Athletic Bilbao are far from your typical football club. One of the best supported clubs in Spain, with attendances averaging at only just below that of Atletico Madrid and behind Barcelona and Real Madrid, this club is different in every way. The city of the Guggenheim museum, one of the world’s most peculiar pieces architecture, is also home to one of the most unique clubs in world football, and yet one of the most successful too.
So, what really makes them stand out? Their transfer ideology is the simple answer. The club has a policy of only signing players from the Basque Country, which has a population of under 2.2 million people, around the same as West Yorkshire. Similarly to Catalonia, the Basque region of Spain has a strong independence movement and this policy is merely a reflection of that. In a form of rebellion against the Spanish state, the club believe that they represent their ‘country’. This is also a reason why the club is one of the most passionately supported in Spain, with one of the highest number of season ticket holders, and one of the biggest fan bases, even more impressive when you consider the number of tourists attracted to the likes of Barcelona, Real and Atletico.
The policy was also used by Real Sociedad; their near neighbours in San Sebastian, until not so long ago in 1989 as they began to step down the process. First, they signed international players, starting off with Irishman John Aldridge from Liverpool, and then in 2001 began to sign players from other parts of Spain. It is worth noting here though that; bizarrely, the policy does not apply to managers. In fact, until WWII, the club had had more English managers than Spanish managers, let alone Basque, and in recent years have included Argentine Marcelo Bielsa and German Jupp Heynckes, whilst current manager Ernesto Valverde; in his second spell at the club, hails from Extremadura, a different Spanish region.
Despite the rarity of such a policy in modern football, it has proved hugely successful. On the field, Athletic Bilbao; alongside FC Barcelona and Real Madrid, are the only side never to have been relegated from the Spanish first division. Their lowest ever finish was in 2007, finishing 17th, but that is the only time in the club’s history when relegation has been a realistic possibility. Don’t start thinking that they just survive by the skin of their teeth though. The Basque club have been one of the country’s most successful sides, winning the league eight times and the cup on 24 occasions. Since their relegation scare, the club has gone from strength to strength. Currently sitting 5th in La Liga, the side won the Spanish Supercup for the first time this season, beating Barcelona over two legs, competing in the Champions League for the second time in their history last season and reaching the Europa League final in 2012.
The policy has also been attributed as a major factor in the bringing through of several talented young players. Iker Munain and Inaki Williams are just two of the latest players to establish themselves having coming through the youth ranks, in a league where it is becoming harder and harder for young players to get a chance in the first team. Whilst La Liga gets richer, clubs the size of Bilbao; such as Sevilla and Valencia, are increasingly looking abroad for players, whilst Bilbao look to their youth ranks. Not only does this help to bring through a new generation of key players for the club, but it also has its own benefits on the financial balance sheet.
There have been numerous examples of this effect, one such argument was the signing of Ander Herrera. Bought for £5 million in 2011, he was sold to Manchester United three years later for a fee of £29 million. They could have done it again in the case of Fernando Llorente, who scored 85 goals for the first team having come through the youth ranks, before moving to Juventus on a free transfer having run down his contract. With Aymeric Laporte the latest in-demand Bilbao youth product, their finances could well be set for another boost with a reported release clause of £40 million, not that it puts off Manchester City. Another current star, 35-year-old Aritz Aduriz; who has 33 goals to his name this term, was signed for just £2 million in 2012, having been sold for £5 million in 2008 having come through the youth ranks himself. This; alongside their large fan-base, has helped to finance the building of their redeveloped stadium, known as the New San Mames, with a capacity of 53,000.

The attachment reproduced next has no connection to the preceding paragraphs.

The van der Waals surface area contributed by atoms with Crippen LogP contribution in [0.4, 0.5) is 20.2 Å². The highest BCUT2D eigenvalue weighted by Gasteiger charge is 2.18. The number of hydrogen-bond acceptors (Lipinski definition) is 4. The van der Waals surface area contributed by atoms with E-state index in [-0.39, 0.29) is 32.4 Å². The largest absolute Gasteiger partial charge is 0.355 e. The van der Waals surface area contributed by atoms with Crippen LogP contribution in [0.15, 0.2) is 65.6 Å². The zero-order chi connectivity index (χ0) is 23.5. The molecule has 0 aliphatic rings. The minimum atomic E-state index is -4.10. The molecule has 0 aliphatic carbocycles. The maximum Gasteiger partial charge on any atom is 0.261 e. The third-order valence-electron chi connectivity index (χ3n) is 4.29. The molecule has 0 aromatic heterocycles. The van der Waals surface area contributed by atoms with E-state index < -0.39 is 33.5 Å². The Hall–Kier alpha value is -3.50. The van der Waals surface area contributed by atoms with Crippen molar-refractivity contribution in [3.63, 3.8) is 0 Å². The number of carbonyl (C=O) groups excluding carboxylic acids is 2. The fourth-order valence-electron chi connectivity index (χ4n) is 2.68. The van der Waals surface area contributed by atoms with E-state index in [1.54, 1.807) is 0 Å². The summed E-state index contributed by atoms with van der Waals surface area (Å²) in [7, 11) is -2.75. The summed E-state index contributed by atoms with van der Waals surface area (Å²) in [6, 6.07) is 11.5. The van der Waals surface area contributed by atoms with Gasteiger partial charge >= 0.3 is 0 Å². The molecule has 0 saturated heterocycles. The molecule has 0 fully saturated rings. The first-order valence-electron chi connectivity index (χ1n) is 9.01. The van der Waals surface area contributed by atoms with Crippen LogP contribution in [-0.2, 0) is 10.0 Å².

The policy does have its draw-backs however. The most common criticism is that it is often labelled as racist. Despite being formed in 1898, it was not until 2011 that right-back Jonas Ramalho became the first ever mixed race player to play for the club. Despite qualifying through his Basque mother, many traditionalist fans claimed that he should not have been allowed to play for the club due to his Angolan father. Even now, barriers are still being broken down. Exciting young winger Inaki Williams became the first black player to ever score for the club in February 2015, and is showing all signs of becoming the first player to establish himself in the first team who is non-white. Yet despite this, the critics remain strong, claiming that the fact he was born and brought up in Bilbao is relevant, even though he has a Basque name, as his parents are from Ghana and Liberia. Whilst attitudes in Spain; and particularly in Spanish football, are changing rapidly and have come a long way, this policy is one of few actions that can be labelled as racist.
Other criticisms include the controversial claim that the policy holds the club back. Some argue that with such a large fan base and a proven track record of developing players, if they invested that money in players from all over the world, they could really compete at the top of La Liga again after 32 years without a league title. The counter argument is that Bilbao only attracts such a high number of fans because the club sticks to its roots and heritage, and to abandon the strategy would see them lose revenues in terms of ticket sales. Having employed the policy since 1912, it doesn’t show any signs of being ditched now.